Source: DDSA: The Aryabhusan school dictionary, Marathi-English

nakha (नख).—n A nail of a finger or toe. jēthēṃ nakhānēṃ kāma hōtēṃ tēthēṃ kuṛhāḍa kaśālā? Why use a sledge-hammer to drive in a tack? A claw or taion (of birds or beasts). āpalīñca nakhēṃ āpaṇāsa vikhēṃ Expresses suffer- ing from one's own malice or evil. jēthēṃ nakha nakō tēthēṃ kunhāḍa lāvaṇēṃ (See the pro- verb at the head.) To apply hard measures where the very slightest severity is unnecessary. nakha dṛṣṭīsa na paḍaṇēṃ To be utterly covered or conceal- ed. nakha nakha bōlaṇēṃ To speak loftily or floutingly, with a hoity toity air and toss. nakhabhara A very small bit or quan- tity, a nailful. nakha śiraṇēṃ To obtain en- trance; to get a finger in. nakhāēvaḍhā Very small. nakhābōṭāvara kāma karaṇēṃ To do or act generally with delicate or dainty airs;-khēḷaviṇēṃ or cāḷaviṇēṃ To amuse beguile, bamboozle;-cālaṇēṃ To walk mincingly or delicately;-jēvaṇēṃ To eat daintily, with picking and tossing about;-divasa mōjaṇēṃ To anticipate with impatient eagerness. nakhāṃlā āga lāgalī (ajūna sārēṃ aṅga jaḷāvayācēṃ āhē (Fire has caught at the toe-nails.) Disaster or adversity is but begun. nakhīṃ dōṣa nāhīṃ or nakhāṃlā mātī lāgalī nāhīṃ Castus ad unguen. nakhēṃ cāvīta-kuḍatuḍīta-vājavīta basaṇēṃ. To be out of employ: also to be baffl- ed, foiled.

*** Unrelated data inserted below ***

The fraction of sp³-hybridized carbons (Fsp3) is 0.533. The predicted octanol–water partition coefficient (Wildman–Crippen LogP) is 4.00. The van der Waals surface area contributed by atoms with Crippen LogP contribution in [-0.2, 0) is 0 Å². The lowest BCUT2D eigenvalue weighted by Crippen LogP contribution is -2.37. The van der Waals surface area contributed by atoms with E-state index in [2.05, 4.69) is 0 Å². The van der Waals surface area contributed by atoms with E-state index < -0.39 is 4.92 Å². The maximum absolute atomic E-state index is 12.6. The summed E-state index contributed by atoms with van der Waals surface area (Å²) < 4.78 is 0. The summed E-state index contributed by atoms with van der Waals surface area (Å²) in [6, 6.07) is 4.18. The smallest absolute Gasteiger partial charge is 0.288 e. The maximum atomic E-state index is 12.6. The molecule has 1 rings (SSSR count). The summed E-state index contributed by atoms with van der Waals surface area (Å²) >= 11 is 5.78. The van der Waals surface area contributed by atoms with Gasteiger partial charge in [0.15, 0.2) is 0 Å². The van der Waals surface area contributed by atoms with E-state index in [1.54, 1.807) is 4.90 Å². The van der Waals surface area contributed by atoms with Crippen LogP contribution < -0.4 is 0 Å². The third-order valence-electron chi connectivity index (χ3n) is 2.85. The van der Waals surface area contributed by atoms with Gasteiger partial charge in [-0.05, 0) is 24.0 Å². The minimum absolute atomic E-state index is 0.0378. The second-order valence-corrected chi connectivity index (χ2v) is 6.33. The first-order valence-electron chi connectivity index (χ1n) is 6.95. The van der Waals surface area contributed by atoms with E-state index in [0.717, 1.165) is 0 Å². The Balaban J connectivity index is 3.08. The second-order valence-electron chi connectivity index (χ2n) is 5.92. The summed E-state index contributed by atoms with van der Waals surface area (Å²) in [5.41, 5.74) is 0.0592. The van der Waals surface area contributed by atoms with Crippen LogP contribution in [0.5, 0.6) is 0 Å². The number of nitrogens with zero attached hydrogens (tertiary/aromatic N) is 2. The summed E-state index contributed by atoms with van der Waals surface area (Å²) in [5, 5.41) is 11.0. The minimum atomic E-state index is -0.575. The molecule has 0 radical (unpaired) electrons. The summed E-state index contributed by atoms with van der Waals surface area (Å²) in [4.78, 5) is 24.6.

context information

Marathi is an Indo-European language having over 70 million native speakers people in (predominantly) Maharashtra India. Marathi, like many other Indo-Aryan languages, evolved from early forms of Prakrit, which itself is a subset of Sanskrit, one of the most ancient languages of the world.